1. PCORI and NIH Announce Major Study of Patient-Centered Approach to Preventing Fall-Related Injuries in Older Adults, click here to view the press release, click here to view the KHN article.
2. The New England Journal of Medicine: Learning From Big Health Care Data, click here to view the article.
3. PMLiVE: Lilly Joins Clinical Data Sharing Effort, click here to view the article.
4. Bloomberg BNA: Clinical Researchers Exploring New Sources of Patient Health Data, click here to view the story (subscription required).
Last week, The Patient-Centered Outcomes Research Institute (PCORI) and the National Institute on Aging (NIA) of the National Institutes of Health (NIH) announced “a five-year, $30 million national study of the effectiveness of a multi-pronged strategy that includes deploying nurses or nurse practitioners trained as “falls care managers” to provide older adults with individually tailored, evidence-based care plans to help them avoid falls and related injuries.
“The award funded by PCORI and made by NIA as part of a first of its kind partnership between the nonprofit institute and the federal agency will support a uniquely patient-centered approach to reducing rates of fall-related injuries among non-institutionalized older adults. The study will be led by several of the country’s leading geriatric experts and conducted in collaboration with older individuals, family caregivers, and other stakeholder partners who will contribute to all phases of the research. Patients, stakeholders, nurses, and primary care physicians will play key roles as partners in implementing the tailored care approach.” Click here to view the press release.
Susan Jaffe of Kaiser Health News commented on the government’s planned study, “While previous studies have identified those older adults most at risk for serious falls and how to prevent them in an experimental setting, Dr. Richard Hodes, director of the National Institute on Aging, said this new research goes several steps further. ‘We think this study will be unique and play a very critical role in taking the research that has existed to date and translating it to a real advantage to the public,’ he said.” Click here to view the article.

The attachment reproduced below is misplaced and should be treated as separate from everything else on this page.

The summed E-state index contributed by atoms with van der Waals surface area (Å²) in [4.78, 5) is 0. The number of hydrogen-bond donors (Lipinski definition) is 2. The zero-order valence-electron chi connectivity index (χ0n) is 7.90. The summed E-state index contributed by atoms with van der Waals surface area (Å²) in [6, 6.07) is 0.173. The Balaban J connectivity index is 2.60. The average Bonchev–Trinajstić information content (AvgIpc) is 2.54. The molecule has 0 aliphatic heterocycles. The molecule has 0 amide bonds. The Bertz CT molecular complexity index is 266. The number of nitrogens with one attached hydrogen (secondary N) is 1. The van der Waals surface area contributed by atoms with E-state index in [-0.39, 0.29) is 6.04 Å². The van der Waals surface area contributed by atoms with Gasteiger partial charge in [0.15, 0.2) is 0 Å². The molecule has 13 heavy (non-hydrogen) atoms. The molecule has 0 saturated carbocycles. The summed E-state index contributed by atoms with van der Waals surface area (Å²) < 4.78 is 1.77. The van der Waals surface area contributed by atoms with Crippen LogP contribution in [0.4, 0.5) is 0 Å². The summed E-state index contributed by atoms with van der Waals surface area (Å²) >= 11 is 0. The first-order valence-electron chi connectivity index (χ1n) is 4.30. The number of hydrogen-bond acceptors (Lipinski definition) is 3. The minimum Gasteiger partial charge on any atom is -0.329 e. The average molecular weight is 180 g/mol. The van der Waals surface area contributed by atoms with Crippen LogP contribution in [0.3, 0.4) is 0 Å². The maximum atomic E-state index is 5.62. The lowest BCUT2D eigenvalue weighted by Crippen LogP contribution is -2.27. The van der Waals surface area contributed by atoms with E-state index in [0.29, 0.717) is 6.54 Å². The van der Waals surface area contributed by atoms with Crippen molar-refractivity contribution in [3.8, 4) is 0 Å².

2. The New England Journal of Medicine: Learning From Big Health Care Data
Late last week, Dr. Sebastian Schneeweiss of The New England Journal of Medicine wrote about PCORnet’s promise of improved outcomes for patients. “Randomized studies embedded in routine care that assess patient outcomes by means of electronic medical record databases are cost-effective and reduce residual imbalances in patient characteristics at the start of a study. The Patient Centered Outcomes Research Institute recently launched a major initiative to build a nationwide network of health care systems that will use their infrastructure for such pragmatic randomized trials.” Click here to view the article.
3. PMLiVE: Lilly Joins Clinical Data Sharing Effort
Writing for PMLiVE, Phil Taylor reported last week on a leading pharmaceutical company that will be contributing to the recent big data effort. “Eli Lilly has become the latest pharma company to provide data from clinical trials to a portal that provides anonymised patient-level data on request to qualified researchers. [...] Lilly said it has started sharing data on approved medicines with the portal to ‘increase access to and transparency of clinical trial results with researchers around the world,’ and says it will phase out its existing site at lillyclinicalstudydata.com.” Click here to view the article.
4. Bloomberg BNA: Clinical Researchers Exploring New Sources of Patient Health Data
Bloomberg BNA’s Alex Ruoff described in an article where data sets for PCORnet will be coming from. “In 2014, PCORI unveiled its plan for PCORnet, a national network for conducting clinical outcomes research designed as a resource for storing and gathering real-time data collected by researchers and clinicians at various health-care organizations. [...] PCORnet will eventually share data with 11 clinical data networks, health-care systems that have agreed to share EHR data with researchers, and 18 ‘patient-powered networks’ that are operated and governed by groups of consumers willing to share their own health information, [Rachael Fleurence, program director for the Comparative Effectiveness Research (CER) Methods and Infrastructure Program at PCORI] said.” Click here to view the story (subscription required).